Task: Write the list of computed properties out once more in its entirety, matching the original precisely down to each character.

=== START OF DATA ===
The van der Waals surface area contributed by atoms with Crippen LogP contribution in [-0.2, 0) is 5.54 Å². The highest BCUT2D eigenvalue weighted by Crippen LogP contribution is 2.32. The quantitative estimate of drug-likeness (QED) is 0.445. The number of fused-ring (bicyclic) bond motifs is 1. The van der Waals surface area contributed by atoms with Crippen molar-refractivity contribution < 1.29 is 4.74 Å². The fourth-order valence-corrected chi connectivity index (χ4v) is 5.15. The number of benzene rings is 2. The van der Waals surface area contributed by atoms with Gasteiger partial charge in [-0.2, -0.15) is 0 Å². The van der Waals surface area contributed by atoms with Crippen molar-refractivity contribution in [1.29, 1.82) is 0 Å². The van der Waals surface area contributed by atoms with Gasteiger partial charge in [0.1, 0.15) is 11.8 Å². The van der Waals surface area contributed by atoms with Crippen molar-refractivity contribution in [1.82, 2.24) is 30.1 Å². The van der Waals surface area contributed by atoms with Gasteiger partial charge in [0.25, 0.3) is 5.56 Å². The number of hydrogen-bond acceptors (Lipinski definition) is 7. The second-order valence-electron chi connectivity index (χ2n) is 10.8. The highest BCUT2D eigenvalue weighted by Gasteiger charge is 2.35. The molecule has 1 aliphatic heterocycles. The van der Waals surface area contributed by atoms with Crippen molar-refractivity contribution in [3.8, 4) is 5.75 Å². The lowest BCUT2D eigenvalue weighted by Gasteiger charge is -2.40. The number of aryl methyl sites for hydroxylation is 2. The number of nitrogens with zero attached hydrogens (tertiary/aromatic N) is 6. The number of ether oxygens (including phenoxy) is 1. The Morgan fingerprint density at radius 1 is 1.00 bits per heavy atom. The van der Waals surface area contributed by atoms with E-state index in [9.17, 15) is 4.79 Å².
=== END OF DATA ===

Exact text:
The van der Waals surface area contributed by atoms with Crippen LogP contribution in [-0.2, 0) is 5.54 Å². The highest BCUT2D eigenvalue weighted by Crippen LogP contribution is 2.32. The quantitative estimate of drug-likeness (QED) is 0.445. The number of fused-ring (bicyclic) bond motifs is 1. The van der Waals surface area contributed by atoms with Crippen molar-refractivity contribution < 1.29 is 4.74 Å². The fourth-order valence-corrected chi connectivity index (χ4v) is 5.15. The number of benzene rings is 2. The van der Waals surface area contributed by atoms with Gasteiger partial charge in [-0.2, -0.15) is 0 Å². The van der Waals surface area contributed by atoms with Crippen molar-refractivity contribution in [1.29, 1.82) is 0 Å². The van der Waals surface area contributed by atoms with Gasteiger partial charge in [0.1, 0.15) is 11.8 Å². The van der Waals surface area contributed by atoms with Crippen molar-refractivity contribution in [1.82, 2.24) is 30.1 Å². The van der Waals surface area contributed by atoms with Gasteiger partial charge in [0.25, 0.3) is 5.56 Å². The number of hydrogen-bond acceptors (Lipinski definition) is 7. The second-order valence-electron chi connectivity index (χ2n) is 10.8. The highest BCUT2D eigenvalue weighted by Gasteiger charge is 2.35. The molecule has 1 aliphatic heterocycles. The van der Waals surface area contributed by atoms with Crippen molar-refractivity contribution in [3.8, 4) is 5.75 Å². The lowest BCUT2D eigenvalue weighted by Gasteiger charge is -2.40. The number of aryl methyl sites for hydroxylation is 2. The number of nitrogens with zero attached hydrogens (tertiary/aromatic N) is 6. The number of ether oxygens (including phenoxy) is 1. The Morgan fingerprint density at radius 1 is 1.00 bits per heavy atom. The van der Waals surface area contributed by atoms with E-state index in [9.17, 15) is 4.79 Å².